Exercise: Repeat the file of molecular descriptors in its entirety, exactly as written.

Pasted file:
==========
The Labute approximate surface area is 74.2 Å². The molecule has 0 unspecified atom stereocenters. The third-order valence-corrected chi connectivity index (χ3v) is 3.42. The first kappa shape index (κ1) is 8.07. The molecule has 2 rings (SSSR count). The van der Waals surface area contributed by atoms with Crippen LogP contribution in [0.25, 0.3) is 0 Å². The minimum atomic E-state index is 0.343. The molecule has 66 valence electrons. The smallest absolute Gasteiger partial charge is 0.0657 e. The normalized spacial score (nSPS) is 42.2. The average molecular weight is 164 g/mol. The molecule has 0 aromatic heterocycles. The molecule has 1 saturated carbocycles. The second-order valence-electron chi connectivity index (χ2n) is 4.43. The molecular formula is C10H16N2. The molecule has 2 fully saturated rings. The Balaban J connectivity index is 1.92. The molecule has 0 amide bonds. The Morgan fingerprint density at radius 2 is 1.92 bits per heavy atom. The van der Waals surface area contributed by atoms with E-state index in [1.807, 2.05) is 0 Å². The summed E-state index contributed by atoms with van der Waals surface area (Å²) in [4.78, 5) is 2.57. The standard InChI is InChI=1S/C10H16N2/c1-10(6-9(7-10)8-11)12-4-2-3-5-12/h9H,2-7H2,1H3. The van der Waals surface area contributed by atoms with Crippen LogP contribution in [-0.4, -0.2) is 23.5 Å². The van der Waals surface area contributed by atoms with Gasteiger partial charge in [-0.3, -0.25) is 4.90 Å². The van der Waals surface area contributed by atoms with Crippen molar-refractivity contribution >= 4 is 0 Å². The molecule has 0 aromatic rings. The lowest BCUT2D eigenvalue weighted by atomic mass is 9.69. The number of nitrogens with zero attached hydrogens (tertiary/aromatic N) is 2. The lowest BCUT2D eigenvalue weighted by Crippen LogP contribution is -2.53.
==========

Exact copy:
The Labute approximate surface area is 74.2 Å². The molecule has 0 unspecified atom stereocenters. The third-order valence-corrected chi connectivity index (χ3v) is 3.42. The first kappa shape index (κ1) is 8.07. The molecule has 2 rings (SSSR count). The van der Waals surface area contributed by atoms with Crippen LogP contribution in [0.25, 0.3) is 0 Å². The minimum atomic E-state index is 0.343. The molecule has 66 valence electrons. The smallest absolute Gasteiger partial charge is 0.0657 e. The normalized spacial score (nSPS) is 42.2. The average molecular weight is 164 g/mol. The molecule has 0 aromatic heterocycles. The molecule has 1 saturated carbocycles. The second-order valence-electron chi connectivity index (χ2n) is 4.43. The molecular formula is C10H16N2. The molecule has 2 fully saturated rings. The Balaban J connectivity index is 1.92. The molecule has 0 amide bonds. The Morgan fingerprint density at radius 2 is 1.92 bits per heavy atom. The van der Waals surface area contributed by atoms with E-state index in [1.807, 2.05) is 0 Å². The summed E-state index contributed by atoms with van der Waals surface area (Å²) in [4.78, 5) is 2.57. The standard InChI is InChI=1S/C10H16N2/c1-10(6-9(7-10)8-11)12-4-2-3-5-12/h9H,2-7H2,1H3. The van der Waals surface area contributed by atoms with Crippen LogP contribution in [-0.4, -0.2) is 23.5 Å². The van der Waals surface area contributed by atoms with Gasteiger partial charge in [-0.3, -0.25) is 4.90 Å². The van der Waals surface area contributed by atoms with Crippen molar-refractivity contribution >= 4 is 0 Å². The molecule has 0 aromatic rings. The lowest BCUT2D eigenvalue weighted by atomic mass is 9.69. The number of nitrogens with zero attached hydrogens (tertiary/aromatic N) is 2. The lowest BCUT2D eigenvalue weighted by Crippen LogP contribution is -2.53.